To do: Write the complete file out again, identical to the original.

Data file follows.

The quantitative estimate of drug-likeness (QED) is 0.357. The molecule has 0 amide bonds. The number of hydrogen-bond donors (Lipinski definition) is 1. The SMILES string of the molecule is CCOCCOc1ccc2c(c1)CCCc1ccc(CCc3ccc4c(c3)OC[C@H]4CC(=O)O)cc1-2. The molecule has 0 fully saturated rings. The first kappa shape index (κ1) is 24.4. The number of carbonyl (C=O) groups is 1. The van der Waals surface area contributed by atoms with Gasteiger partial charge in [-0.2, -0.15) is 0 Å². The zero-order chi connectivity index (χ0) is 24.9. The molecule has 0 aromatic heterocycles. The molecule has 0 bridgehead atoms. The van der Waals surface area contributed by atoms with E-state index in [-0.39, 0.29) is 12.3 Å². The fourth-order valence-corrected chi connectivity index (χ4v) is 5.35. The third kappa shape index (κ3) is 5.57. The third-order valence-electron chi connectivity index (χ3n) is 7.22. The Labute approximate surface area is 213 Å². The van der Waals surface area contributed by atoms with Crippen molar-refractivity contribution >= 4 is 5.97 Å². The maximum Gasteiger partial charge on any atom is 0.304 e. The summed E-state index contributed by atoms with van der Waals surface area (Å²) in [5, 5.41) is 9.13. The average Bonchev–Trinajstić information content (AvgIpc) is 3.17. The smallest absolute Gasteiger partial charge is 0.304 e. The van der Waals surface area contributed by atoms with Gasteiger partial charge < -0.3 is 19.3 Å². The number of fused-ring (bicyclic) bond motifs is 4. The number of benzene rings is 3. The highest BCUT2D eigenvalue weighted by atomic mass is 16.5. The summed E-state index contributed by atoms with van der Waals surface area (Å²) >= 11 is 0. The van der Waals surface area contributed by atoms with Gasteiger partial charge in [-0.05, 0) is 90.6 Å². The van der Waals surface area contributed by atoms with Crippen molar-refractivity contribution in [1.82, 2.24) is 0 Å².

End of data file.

The quantitative estimate of drug-likeness (QED) is 0.357. The molecule has 0 amide bonds. The number of hydrogen-bond donors (Lipinski definition) is 1. The SMILES string of the molecule is CCOCCOc1ccc2c(c1)CCCc1ccc(CCc3ccc4c(c3)OC[C@H]4CC(=O)O)cc1-2. The molecule has 0 fully saturated rings. The first kappa shape index (κ1) is 24.4. The number of carbonyl (C=O) groups is 1. The van der Waals surface area contributed by atoms with Gasteiger partial charge in [-0.2, -0.15) is 0 Å². The zero-order chi connectivity index (χ0) is 24.9. The molecule has 0 aromatic heterocycles. The molecule has 0 bridgehead atoms. The van der Waals surface area contributed by atoms with E-state index in [-0.39, 0.29) is 12.3 Å². The fourth-order valence-corrected chi connectivity index (χ4v) is 5.35. The third kappa shape index (κ3) is 5.57. The third-order valence-electron chi connectivity index (χ3n) is 7.22. The Labute approximate surface area is 213 Å². The van der Waals surface area contributed by atoms with Crippen molar-refractivity contribution >= 4 is 5.97 Å². The maximum Gasteiger partial charge on any atom is 0.304 e. The summed E-state index contributed by atoms with van der Waals surface area (Å²) in [5, 5.41) is 9.13. The average Bonchev–Trinajstić information content (AvgIpc) is 3.17. The smallest absolute Gasteiger partial charge is 0.304 e. The van der Waals surface area contributed by atoms with Gasteiger partial charge < -0.3 is 19.3 Å². The number of fused-ring (bicyclic) bond motifs is 4. The number of benzene rings is 3. The highest BCUT2D eigenvalue weighted by atomic mass is 16.5. The summed E-state index contributed by atoms with van der Waals surface area (Å²) >= 11 is 0. The van der Waals surface area contributed by atoms with Gasteiger partial charge in [-0.05, 0) is 90.6 Å². The van der Waals surface area contributed by atoms with Crippen molar-refractivity contribution in [1.82, 2.24) is 0 Å².